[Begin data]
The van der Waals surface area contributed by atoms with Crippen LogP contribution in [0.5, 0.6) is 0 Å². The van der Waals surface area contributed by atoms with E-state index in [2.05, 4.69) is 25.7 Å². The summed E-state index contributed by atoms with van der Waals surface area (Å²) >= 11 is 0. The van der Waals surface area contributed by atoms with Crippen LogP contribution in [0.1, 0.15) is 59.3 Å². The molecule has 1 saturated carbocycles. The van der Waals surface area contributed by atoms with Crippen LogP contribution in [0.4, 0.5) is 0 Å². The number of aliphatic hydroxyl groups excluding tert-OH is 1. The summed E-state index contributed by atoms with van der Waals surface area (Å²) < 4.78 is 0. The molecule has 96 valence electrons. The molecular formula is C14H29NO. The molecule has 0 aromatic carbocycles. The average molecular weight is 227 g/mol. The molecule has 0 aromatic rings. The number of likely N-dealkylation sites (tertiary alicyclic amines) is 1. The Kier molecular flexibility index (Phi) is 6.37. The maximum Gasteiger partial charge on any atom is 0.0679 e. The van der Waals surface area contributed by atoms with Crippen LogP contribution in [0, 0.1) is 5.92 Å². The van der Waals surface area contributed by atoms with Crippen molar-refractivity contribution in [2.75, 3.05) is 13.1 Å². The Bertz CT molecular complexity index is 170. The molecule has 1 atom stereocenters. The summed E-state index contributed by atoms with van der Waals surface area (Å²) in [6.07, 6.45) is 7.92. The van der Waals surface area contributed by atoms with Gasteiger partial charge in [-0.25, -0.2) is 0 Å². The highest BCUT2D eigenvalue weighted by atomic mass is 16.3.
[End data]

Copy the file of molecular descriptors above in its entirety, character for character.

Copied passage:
The van der Waals surface area contributed by atoms with Crippen LogP contribution in [0.5, 0.6) is 0 Å². The van der Waals surface area contributed by atoms with E-state index in [2.05, 4.69) is 25.7 Å². The summed E-state index contributed by atoms with van der Waals surface area (Å²) >= 11 is 0. The van der Waals surface area contributed by atoms with Crippen LogP contribution in [0.1, 0.15) is 59.3 Å². The molecule has 1 saturated carbocycles. The van der Waals surface area contributed by atoms with Crippen LogP contribution in [0.4, 0.5) is 0 Å². The number of aliphatic hydroxyl groups excluding tert-OH is 1. The summed E-state index contributed by atoms with van der Waals surface area (Å²) < 4.78 is 0. The molecule has 96 valence electrons. The molecular formula is C14H29NO. The molecule has 0 aromatic carbocycles. The average molecular weight is 227 g/mol. The molecule has 0 aromatic rings. The number of likely N-dealkylation sites (tertiary alicyclic amines) is 1. The Kier molecular flexibility index (Phi) is 6.37. The maximum Gasteiger partial charge on any atom is 0.0679 e. The van der Waals surface area contributed by atoms with Crippen LogP contribution in [0, 0.1) is 5.92 Å². The van der Waals surface area contributed by atoms with Crippen molar-refractivity contribution in [2.75, 3.05) is 13.1 Å². The Bertz CT molecular complexity index is 170. The molecule has 1 atom stereocenters. The summed E-state index contributed by atoms with van der Waals surface area (Å²) in [6.07, 6.45) is 7.92. The van der Waals surface area contributed by atoms with Gasteiger partial charge in [-0.25, -0.2) is 0 Å². The highest BCUT2D eigenvalue weighted by atomic mass is 16.3.